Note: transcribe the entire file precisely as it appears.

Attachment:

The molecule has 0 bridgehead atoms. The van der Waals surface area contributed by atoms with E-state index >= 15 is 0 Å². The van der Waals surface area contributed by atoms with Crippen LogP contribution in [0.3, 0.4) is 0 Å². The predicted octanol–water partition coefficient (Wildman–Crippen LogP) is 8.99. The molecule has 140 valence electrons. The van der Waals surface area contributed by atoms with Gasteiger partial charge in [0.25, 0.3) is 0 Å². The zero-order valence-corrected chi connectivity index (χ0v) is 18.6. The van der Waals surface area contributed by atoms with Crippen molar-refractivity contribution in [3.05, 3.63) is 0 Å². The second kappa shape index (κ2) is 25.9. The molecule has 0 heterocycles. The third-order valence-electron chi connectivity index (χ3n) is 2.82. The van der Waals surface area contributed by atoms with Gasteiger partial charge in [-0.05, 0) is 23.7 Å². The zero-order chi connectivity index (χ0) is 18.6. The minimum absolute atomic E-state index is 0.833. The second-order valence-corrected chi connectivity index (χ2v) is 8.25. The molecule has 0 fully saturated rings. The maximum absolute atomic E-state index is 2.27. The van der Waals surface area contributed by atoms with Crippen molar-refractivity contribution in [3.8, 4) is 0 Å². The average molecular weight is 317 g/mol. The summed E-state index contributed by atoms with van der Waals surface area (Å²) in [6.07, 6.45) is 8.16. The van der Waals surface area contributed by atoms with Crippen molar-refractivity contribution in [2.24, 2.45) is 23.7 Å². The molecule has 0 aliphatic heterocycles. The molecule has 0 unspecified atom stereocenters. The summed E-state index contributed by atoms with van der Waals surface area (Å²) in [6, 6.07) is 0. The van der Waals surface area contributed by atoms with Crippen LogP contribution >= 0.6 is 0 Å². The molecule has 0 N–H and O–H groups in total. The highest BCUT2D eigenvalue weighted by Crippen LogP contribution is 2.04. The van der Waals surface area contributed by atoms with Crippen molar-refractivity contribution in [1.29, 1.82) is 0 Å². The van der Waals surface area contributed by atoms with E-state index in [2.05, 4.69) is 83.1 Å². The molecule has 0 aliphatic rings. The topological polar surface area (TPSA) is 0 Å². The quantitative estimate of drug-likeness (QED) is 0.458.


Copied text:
The molecule has 0 bridgehead atoms. The van der Waals surface area contributed by atoms with E-state index >= 15 is 0 Å². The van der Waals surface area contributed by atoms with Crippen LogP contribution in [0.3, 0.4) is 0 Å². The predicted octanol–water partition coefficient (Wildman–Crippen LogP) is 8.99. The molecule has 140 valence electrons. The van der Waals surface area contributed by atoms with Gasteiger partial charge in [0.25, 0.3) is 0 Å². The zero-order valence-corrected chi connectivity index (χ0v) is 18.6. The van der Waals surface area contributed by atoms with Crippen molar-refractivity contribution in [3.05, 3.63) is 0 Å². The second kappa shape index (κ2) is 25.9. The molecule has 0 heterocycles. The third-order valence-electron chi connectivity index (χ3n) is 2.82. The van der Waals surface area contributed by atoms with Gasteiger partial charge in [-0.05, 0) is 23.7 Å². The zero-order chi connectivity index (χ0) is 18.6. The minimum absolute atomic E-state index is 0.833. The second-order valence-corrected chi connectivity index (χ2v) is 8.25. The molecule has 0 fully saturated rings. The maximum absolute atomic E-state index is 2.27. The van der Waals surface area contributed by atoms with Crippen molar-refractivity contribution in [3.8, 4) is 0 Å². The average molecular weight is 317 g/mol. The summed E-state index contributed by atoms with van der Waals surface area (Å²) in [6.07, 6.45) is 8.16. The van der Waals surface area contributed by atoms with Crippen molar-refractivity contribution in [2.24, 2.45) is 23.7 Å². The molecule has 0 aliphatic heterocycles. The molecule has 0 unspecified atom stereocenters. The summed E-state index contributed by atoms with van der Waals surface area (Å²) in [6, 6.07) is 0. The van der Waals surface area contributed by atoms with Crippen LogP contribution >= 0.6 is 0 Å². The molecule has 0 N–H and O–H groups in total. The highest BCUT2D eigenvalue weighted by Crippen LogP contribution is 2.04. The van der Waals surface area contributed by atoms with Crippen molar-refractivity contribution in [1.29, 1.82) is 0 Å². The van der Waals surface area contributed by atoms with E-state index in [2.05, 4.69) is 83.1 Å². The molecule has 0 aliphatic rings. The topological polar surface area (TPSA) is 0 Å². The quantitative estimate of drug-likeness (QED) is 0.458.